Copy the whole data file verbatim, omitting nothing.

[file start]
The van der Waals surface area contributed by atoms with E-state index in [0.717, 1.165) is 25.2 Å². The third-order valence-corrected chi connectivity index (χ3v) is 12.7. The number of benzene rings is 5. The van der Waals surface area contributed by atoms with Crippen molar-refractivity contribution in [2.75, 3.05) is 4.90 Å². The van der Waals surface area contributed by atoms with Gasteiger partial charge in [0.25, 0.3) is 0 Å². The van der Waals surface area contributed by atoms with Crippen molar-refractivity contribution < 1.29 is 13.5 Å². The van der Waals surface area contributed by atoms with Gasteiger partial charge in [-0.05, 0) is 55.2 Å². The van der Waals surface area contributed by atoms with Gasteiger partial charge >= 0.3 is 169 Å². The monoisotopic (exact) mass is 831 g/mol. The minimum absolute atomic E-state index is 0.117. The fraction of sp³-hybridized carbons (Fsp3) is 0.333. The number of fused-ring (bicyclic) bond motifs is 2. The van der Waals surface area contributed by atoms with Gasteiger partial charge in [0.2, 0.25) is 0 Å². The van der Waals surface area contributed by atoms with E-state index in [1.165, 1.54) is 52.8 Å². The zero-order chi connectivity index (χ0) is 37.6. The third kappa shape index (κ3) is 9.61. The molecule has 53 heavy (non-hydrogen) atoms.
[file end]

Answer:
The van der Waals surface area contributed by atoms with E-state index in [0.717, 1.165) is 25.2 Å². The third-order valence-corrected chi connectivity index (χ3v) is 12.7. The number of benzene rings is 5. The van der Waals surface area contributed by atoms with Crippen molar-refractivity contribution in [2.75, 3.05) is 4.90 Å². The van der Waals surface area contributed by atoms with Gasteiger partial charge in [0.25, 0.3) is 0 Å². The van der Waals surface area contributed by atoms with Crippen molar-refractivity contribution < 1.29 is 13.5 Å². The van der Waals surface area contributed by atoms with Gasteiger partial charge in [-0.05, 0) is 55.2 Å². The van der Waals surface area contributed by atoms with Gasteiger partial charge >= 0.3 is 169 Å². The monoisotopic (exact) mass is 831 g/mol. The minimum absolute atomic E-state index is 0.117. The fraction of sp³-hybridized carbons (Fsp3) is 0.333. The number of fused-ring (bicyclic) bond motifs is 2. The van der Waals surface area contributed by atoms with Gasteiger partial charge in [0.2, 0.25) is 0 Å². The van der Waals surface area contributed by atoms with E-state index in [1.165, 1.54) is 52.8 Å². The zero-order chi connectivity index (χ0) is 37.6. The third kappa shape index (κ3) is 9.61. The molecule has 53 heavy (non-hydrogen) atoms.